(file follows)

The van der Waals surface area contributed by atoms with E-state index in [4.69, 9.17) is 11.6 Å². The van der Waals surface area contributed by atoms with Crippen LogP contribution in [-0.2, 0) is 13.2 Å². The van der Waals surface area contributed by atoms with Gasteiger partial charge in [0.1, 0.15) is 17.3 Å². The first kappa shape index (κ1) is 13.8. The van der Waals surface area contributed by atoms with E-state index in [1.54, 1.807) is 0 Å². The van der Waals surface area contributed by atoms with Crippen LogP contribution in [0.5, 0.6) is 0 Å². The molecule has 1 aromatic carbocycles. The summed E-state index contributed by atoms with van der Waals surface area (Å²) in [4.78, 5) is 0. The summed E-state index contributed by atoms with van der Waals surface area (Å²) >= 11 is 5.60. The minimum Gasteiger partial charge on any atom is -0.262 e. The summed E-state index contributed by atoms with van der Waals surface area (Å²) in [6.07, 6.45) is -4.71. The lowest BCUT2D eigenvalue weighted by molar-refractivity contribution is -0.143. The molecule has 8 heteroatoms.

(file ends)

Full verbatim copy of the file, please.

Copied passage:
The van der Waals surface area contributed by atoms with E-state index in [4.69, 9.17) is 11.6 Å². The van der Waals surface area contributed by atoms with Crippen LogP contribution in [-0.2, 0) is 13.2 Å². The van der Waals surface area contributed by atoms with Gasteiger partial charge in [0.1, 0.15) is 17.3 Å². The first kappa shape index (κ1) is 13.8. The van der Waals surface area contributed by atoms with E-state index in [1.54, 1.807) is 0 Å². The van der Waals surface area contributed by atoms with Crippen LogP contribution in [0.5, 0.6) is 0 Å². The molecule has 1 aromatic carbocycles. The summed E-state index contributed by atoms with van der Waals surface area (Å²) in [4.78, 5) is 0. The summed E-state index contributed by atoms with van der Waals surface area (Å²) >= 11 is 5.60. The minimum Gasteiger partial charge on any atom is -0.262 e. The summed E-state index contributed by atoms with van der Waals surface area (Å²) in [6.07, 6.45) is -4.71. The lowest BCUT2D eigenvalue weighted by molar-refractivity contribution is -0.143. The molecule has 8 heteroatoms.